Malaria increased the risk of stunting and wasting among young children in Ethiopia: Results of a cohort study

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From: PLoS ONE(Vol. 13, Issue 1)
Publisher: Public Library of Science
Document Type: Report
Length: 6,311 words
Lexile Measure: 1410L

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Author(s): Taye Gari 1,2,*, Eskindir Loha 1, Wakgari Deressa 3, Tarekegn Solomon 1,2, Bernt Lindtjørn 2


Malaria is a public health problem in the developing world; particularly in sub-Saharan African countries where malaria kills a child every two minutes [1]. The disease remains one of the major challenge for people's health and livelihood around the world [1]. On the other hand, malnutrition is an underlying cause of death for approximately 45% of children under the age of five years [2]. Globally, 161 million children under five years old were stunted, and 51 million were wasted in 2012 [3,4]. One-third of the world's stunted children were living in sub-Saharan Africa [5]. Malnutrition could refer both to under- and over-nutrition [6], but in this study we use the term to refer to under-nutrition (stunting, underweight and wasting).

In Ethiopia, malaria is a common cause of childhood illness [1,7].Nearly, 68% of the land mass of the country have ecological characteristics favourable for malaria transmission, and about 60% of the population is at risk of malaria infection [8]. The transmission of malaria is seasonal and unstable [8]. Plasmodium falciparum (60%) and P .vivax (40%) are the two main causes of malaria [9]. According to the recent malaria indicator surveys, the national prevalence of malaria among children was 1.4% in 2011[7] and 0.6% in 2015 [10]. A pilot study conducted for the preparation of a community based malaria prevention trial in Adami Tulu district, Ethiopia (same study area with current study) in 2013, has shown a malaria incidence of 6.8 cases per 10,000 person weeks of observation among children [11]. In addition, under-nutrition is a major public health problem in the country. According to the 2016 Demographic and Health Survey (DHS), 47% of rural children were stunted and 10% were wasted [12-14].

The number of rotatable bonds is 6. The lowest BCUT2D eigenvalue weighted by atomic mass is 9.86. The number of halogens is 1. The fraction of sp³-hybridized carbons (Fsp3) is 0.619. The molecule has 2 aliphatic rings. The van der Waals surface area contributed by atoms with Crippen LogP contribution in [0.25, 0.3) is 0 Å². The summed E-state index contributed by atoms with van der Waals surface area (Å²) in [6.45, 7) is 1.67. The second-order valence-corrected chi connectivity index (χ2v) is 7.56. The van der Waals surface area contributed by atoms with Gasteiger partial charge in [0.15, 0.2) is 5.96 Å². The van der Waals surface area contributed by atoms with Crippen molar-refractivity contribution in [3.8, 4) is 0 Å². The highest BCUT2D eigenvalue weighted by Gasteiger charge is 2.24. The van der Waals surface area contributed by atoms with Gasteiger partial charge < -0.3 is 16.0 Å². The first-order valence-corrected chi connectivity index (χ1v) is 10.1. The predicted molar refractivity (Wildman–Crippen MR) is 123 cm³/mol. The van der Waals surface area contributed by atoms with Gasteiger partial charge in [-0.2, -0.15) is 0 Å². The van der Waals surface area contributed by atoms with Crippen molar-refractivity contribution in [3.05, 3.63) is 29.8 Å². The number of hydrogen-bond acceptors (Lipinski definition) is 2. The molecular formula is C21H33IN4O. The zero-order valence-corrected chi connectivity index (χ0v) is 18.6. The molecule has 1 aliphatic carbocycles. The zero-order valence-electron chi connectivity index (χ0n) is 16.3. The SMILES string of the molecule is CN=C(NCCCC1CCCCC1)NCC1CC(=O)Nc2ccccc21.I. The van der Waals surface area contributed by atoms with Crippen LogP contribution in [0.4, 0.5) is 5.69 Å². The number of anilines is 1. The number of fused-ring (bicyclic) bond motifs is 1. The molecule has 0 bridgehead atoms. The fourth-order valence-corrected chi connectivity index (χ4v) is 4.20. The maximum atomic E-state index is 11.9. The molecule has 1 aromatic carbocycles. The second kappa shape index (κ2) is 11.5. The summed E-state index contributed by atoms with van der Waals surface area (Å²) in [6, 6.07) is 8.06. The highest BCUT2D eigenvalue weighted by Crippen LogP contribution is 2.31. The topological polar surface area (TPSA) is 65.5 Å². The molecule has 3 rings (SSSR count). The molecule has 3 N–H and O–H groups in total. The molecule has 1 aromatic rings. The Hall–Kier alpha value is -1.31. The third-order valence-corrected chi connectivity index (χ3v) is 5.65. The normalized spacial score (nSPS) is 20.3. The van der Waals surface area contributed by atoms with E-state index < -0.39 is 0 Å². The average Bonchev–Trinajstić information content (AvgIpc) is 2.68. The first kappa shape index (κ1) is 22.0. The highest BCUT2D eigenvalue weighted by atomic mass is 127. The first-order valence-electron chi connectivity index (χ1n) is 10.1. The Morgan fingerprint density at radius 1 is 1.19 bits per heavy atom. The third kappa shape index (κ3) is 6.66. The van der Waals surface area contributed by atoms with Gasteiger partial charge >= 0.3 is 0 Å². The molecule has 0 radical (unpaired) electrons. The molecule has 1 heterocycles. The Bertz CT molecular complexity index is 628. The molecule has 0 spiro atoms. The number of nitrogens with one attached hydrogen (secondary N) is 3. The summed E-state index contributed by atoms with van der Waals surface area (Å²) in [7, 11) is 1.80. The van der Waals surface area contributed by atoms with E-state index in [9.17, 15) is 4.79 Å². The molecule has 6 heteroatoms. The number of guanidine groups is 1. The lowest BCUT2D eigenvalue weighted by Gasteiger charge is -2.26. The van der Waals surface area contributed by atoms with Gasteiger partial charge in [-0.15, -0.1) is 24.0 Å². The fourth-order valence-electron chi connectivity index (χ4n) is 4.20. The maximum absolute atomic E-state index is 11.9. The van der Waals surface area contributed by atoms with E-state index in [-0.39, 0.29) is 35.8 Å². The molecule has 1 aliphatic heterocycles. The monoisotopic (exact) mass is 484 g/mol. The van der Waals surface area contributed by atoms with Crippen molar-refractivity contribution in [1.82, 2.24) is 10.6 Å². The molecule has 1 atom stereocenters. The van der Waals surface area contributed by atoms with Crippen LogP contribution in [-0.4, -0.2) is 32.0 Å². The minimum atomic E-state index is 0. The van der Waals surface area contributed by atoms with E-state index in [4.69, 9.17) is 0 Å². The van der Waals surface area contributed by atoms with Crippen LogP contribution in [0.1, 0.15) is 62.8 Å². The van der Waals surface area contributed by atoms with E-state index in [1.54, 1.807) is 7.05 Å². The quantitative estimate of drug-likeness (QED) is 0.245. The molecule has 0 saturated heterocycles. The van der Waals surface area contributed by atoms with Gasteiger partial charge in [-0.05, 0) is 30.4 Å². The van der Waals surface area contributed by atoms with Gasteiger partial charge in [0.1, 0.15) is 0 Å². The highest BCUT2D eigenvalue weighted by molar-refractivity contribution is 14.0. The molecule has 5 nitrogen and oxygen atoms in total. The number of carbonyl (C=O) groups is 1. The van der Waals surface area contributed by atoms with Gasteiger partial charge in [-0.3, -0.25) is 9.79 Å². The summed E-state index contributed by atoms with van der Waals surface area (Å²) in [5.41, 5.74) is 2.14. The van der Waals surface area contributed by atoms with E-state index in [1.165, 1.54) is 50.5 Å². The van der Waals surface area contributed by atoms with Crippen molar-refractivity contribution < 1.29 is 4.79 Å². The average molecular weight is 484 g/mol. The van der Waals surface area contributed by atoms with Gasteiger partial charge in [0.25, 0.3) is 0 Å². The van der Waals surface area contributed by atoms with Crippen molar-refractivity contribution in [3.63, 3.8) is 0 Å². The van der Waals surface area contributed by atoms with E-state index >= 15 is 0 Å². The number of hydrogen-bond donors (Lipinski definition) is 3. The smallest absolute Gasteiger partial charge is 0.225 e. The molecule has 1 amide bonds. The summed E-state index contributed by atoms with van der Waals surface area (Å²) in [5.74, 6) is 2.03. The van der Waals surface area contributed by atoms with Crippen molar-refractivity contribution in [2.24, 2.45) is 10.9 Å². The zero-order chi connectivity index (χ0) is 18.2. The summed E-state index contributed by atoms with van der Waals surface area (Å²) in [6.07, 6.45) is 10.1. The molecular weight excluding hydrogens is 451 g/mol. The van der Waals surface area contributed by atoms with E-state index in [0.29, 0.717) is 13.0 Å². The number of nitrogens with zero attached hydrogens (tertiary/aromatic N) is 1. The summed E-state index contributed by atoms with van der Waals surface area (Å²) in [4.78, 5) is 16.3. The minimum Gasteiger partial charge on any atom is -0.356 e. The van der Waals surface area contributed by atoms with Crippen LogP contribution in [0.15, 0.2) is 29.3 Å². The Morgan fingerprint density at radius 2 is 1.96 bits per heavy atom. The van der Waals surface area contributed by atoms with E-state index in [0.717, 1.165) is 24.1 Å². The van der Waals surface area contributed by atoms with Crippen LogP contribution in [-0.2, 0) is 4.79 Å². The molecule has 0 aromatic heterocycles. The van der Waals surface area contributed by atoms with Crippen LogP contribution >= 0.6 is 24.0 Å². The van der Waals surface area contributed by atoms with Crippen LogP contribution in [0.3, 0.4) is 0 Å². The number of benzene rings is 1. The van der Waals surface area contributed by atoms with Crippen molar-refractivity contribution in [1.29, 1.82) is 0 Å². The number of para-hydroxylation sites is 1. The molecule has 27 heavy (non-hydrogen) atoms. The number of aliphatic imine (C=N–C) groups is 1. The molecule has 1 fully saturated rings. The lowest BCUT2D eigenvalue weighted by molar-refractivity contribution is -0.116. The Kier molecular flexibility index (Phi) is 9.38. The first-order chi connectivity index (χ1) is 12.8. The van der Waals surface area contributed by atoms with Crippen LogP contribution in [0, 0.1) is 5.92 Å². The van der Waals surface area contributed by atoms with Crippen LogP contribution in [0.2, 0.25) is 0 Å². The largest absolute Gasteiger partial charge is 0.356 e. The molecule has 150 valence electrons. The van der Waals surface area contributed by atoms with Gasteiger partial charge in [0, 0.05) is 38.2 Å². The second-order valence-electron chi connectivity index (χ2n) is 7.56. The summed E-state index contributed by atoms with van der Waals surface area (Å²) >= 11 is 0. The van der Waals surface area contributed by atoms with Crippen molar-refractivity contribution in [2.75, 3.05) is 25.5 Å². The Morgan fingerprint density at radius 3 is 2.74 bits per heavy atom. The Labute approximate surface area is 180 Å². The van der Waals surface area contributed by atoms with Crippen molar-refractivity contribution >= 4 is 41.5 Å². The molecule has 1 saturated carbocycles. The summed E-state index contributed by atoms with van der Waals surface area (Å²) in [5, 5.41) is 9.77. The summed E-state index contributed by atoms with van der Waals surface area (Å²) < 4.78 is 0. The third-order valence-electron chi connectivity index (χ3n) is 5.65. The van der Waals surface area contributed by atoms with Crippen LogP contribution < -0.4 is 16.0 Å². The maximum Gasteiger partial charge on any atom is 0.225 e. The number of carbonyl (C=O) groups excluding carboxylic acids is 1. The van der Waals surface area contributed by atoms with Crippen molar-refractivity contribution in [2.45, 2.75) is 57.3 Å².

Good nutrition and healthy growth during a period from conception to a child's second birthday-the 1,000 days-have lasting benefits throughout life, and undernourished children reaching this age could suffer from irreversible health problems [15]. Under-nutrition could be the result of poor dietary intake often combined with infectious disease [16]. On the other hand, malnutrition is a well-known underlying cause for many infectious disease-related causes of child deaths [17,18]. Malaria and malnutrition co-exist in a setting where the two conditions are highly prevalent [19]. However, the relationship between malaria and under-nutrition is complex and remains unclear. Previous research shows mixed findings, e.g.: a community-based survey from Ghana showed underweight as a contributing risk to malaria infection [18], whereas results from a follow-up study and repeated cross-sectional surveys showed stunting as a contributing risk to malaria [20]. A case-control study from Ethiopia reported wasting as a contributing risk to malaria [21]. Some cohort studies showed a lower contributing risk to malaria infection among malnourished children [22-24], although results from other cross-sectional surveys did not report any association between malaria and malnutrition [25,26]. Meanwhile, others observed malaria infection as a risk factor for under-nutrition [27-29]. In summary, most of the studies assessing the possible association between...

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Gale Document Number: GALE|A522513262